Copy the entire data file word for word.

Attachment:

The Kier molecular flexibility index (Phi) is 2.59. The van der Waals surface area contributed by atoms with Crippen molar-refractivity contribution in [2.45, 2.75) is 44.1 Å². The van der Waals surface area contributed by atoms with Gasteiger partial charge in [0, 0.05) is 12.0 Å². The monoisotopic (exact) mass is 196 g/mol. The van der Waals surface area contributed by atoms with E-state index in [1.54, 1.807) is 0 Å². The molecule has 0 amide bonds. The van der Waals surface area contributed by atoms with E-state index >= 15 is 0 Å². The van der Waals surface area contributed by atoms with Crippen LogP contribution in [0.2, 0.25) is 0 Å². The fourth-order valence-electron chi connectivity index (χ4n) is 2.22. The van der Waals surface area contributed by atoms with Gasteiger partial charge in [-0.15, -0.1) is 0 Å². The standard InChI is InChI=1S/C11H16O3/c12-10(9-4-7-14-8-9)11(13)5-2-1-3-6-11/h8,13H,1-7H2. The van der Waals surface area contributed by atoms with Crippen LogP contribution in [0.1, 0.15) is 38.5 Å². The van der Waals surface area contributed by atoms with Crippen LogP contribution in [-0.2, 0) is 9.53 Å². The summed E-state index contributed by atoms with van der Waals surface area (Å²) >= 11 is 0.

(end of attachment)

The Kier molecular flexibility index (Phi) is 2.59. The van der Waals surface area contributed by atoms with Crippen molar-refractivity contribution in [2.45, 2.75) is 44.1 Å². The van der Waals surface area contributed by atoms with Gasteiger partial charge in [0, 0.05) is 12.0 Å². The monoisotopic (exact) mass is 196 g/mol. The van der Waals surface area contributed by atoms with E-state index in [1.54, 1.807) is 0 Å². The molecule has 0 amide bonds. The van der Waals surface area contributed by atoms with E-state index >= 15 is 0 Å². The van der Waals surface area contributed by atoms with Crippen LogP contribution in [0.2, 0.25) is 0 Å². The fourth-order valence-electron chi connectivity index (χ4n) is 2.22. The van der Waals surface area contributed by atoms with Gasteiger partial charge in [-0.15, -0.1) is 0 Å². The standard InChI is InChI=1S/C11H16O3/c12-10(9-4-7-14-8-9)11(13)5-2-1-3-6-11/h8,13H,1-7H2. The van der Waals surface area contributed by atoms with Crippen LogP contribution in [0.1, 0.15) is 38.5 Å². The van der Waals surface area contributed by atoms with Crippen LogP contribution in [-0.2, 0) is 9.53 Å². The summed E-state index contributed by atoms with van der Waals surface area (Å²) >= 11 is 0.